Kenyans Kirui, Kiplagat win Boston Marathon; good day for US

Rebecca Hildreth via Flickr

Rebecca Hildreth via Flickr

Switzer won the 1974 New York City Marathon and has done TV commentary of the Boston race for 37 years.

Switzer says she didn't intend to break the sex barrier by registering with her initials, but she did.

Fan favorite Meb Keflezighi, an American male runner who won the first Marathon following the 2013 bombings, finished 13 overall in the male race.

As one American Boston Marathon victor runs off into the sunset this year, the next great American shone in his debut, finishing second in his first Boston run.

Thirty thousand men and women are in Hopkinton, Massachusetts to take part in the one hundred and twentieth running of the Boston Marathon. This year Switzer returns to run the 26.2 miles, but the organizers will be honoring her instead of trying to throw her out. Switzer continued to race, winning the 1974 New York Marathon and taking second in Boston two years later. In 2015, she created 261 Fearless, a nonprofit that wants to use running to empower women. Gibb also ran in the '67 race, again unofficially, but no one realized Switzer was a woman until after the race started - partly due to the cold weather on that April 19th, prompting her to wear oversized sweats. "It wasn't until Jock Semple attacked me did everything change".

With that encounter, Switzer's race became bigger than her, and when she finished in four hours, twenty minutes, she proved that women deserve the right to enter marathons without fear of rejection or ejection.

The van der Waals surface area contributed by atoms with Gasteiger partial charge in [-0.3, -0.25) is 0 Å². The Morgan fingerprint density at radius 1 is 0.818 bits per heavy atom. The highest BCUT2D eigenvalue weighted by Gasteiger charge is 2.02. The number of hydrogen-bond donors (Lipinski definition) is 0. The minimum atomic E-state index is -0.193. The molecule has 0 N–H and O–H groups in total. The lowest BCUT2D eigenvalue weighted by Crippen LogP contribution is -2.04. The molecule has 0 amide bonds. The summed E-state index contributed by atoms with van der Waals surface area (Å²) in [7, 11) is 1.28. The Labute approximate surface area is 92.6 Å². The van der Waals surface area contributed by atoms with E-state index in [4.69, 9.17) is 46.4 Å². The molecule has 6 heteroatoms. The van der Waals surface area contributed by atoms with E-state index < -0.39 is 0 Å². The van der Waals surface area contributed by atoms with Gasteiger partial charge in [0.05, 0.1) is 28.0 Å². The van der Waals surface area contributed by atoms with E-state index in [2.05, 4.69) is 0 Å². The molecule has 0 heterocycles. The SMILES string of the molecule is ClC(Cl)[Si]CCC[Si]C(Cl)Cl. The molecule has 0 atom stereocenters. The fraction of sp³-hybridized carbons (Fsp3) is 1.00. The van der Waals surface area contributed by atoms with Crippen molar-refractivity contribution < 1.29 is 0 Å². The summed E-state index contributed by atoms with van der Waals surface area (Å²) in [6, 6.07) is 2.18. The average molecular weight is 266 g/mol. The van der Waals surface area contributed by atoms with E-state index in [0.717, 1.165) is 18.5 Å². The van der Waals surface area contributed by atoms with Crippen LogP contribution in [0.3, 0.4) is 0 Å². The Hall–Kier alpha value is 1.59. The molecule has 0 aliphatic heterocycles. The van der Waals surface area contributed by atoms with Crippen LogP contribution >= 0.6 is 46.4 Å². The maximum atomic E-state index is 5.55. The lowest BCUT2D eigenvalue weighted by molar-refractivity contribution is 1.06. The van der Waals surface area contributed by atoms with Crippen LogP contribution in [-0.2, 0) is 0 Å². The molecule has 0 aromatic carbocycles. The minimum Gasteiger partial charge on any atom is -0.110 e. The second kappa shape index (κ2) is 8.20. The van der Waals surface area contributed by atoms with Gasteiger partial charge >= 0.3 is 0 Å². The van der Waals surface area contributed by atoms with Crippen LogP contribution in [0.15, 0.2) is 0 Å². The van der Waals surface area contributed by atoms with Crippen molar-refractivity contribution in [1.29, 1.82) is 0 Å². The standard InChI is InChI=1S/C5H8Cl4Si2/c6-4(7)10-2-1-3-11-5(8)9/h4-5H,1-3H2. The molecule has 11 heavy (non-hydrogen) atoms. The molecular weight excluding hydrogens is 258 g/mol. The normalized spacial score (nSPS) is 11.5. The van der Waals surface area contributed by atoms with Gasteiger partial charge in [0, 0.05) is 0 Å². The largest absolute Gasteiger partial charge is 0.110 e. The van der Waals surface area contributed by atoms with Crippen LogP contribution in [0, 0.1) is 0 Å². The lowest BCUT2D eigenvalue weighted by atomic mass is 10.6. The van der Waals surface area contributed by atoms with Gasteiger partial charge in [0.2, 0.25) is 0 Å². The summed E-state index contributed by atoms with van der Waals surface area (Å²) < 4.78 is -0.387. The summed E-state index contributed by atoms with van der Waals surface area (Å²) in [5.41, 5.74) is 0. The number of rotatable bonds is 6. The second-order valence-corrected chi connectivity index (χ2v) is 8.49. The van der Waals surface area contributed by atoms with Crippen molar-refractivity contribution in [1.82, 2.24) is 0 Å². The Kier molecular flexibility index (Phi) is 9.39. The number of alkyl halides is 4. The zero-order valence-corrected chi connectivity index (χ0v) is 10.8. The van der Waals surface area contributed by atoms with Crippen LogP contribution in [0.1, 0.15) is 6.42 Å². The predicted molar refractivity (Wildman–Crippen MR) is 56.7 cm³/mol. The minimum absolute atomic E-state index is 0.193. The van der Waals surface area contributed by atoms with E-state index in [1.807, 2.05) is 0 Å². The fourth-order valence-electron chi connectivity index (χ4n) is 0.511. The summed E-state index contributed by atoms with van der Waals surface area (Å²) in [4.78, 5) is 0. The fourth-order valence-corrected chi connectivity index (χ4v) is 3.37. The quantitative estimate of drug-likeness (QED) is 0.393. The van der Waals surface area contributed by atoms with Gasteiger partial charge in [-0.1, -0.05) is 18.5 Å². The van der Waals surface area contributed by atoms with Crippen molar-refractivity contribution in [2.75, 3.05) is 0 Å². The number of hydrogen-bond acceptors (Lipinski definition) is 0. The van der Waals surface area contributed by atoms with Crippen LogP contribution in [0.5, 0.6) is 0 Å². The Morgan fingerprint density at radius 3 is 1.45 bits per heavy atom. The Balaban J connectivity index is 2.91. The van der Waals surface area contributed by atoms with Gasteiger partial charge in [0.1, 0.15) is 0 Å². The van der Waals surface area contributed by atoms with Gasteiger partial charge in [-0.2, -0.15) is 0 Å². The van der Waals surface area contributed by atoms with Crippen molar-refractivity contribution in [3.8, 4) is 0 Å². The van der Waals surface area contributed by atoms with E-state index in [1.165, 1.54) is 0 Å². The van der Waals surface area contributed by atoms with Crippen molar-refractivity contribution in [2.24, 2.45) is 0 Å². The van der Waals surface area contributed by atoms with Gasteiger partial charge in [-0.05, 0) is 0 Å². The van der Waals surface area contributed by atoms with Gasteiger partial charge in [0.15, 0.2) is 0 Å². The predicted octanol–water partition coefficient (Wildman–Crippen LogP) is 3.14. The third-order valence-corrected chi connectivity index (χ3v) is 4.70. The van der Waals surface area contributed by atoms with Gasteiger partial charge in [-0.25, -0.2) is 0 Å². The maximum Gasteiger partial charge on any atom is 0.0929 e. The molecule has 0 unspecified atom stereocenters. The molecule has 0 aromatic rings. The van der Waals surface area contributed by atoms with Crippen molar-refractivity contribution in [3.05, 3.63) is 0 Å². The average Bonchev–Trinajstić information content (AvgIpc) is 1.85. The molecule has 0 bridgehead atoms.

"To the guys it was a one-off event". "I was afraid, because you know, if you miss water it can affect you". "A lot more", she recalled in her memoir.

The Boston Marathon is the world's oldest annual marathon and one of the most prestigious races over the distance on the athletics calendar. reports its goal is to empower women, especially in sports or other places that lack women's rights. The 121st iteration of the race is set to be held on Monday. The only other number retired was John Kelley's No. 61 after he ran 61 Boston Marathons, finishing his last in 1992 at the age of 84 with a time of 5:58:36.

Though Switzer was disqualified after finishing, public uproar eventually lead to the formal inclusion of women.

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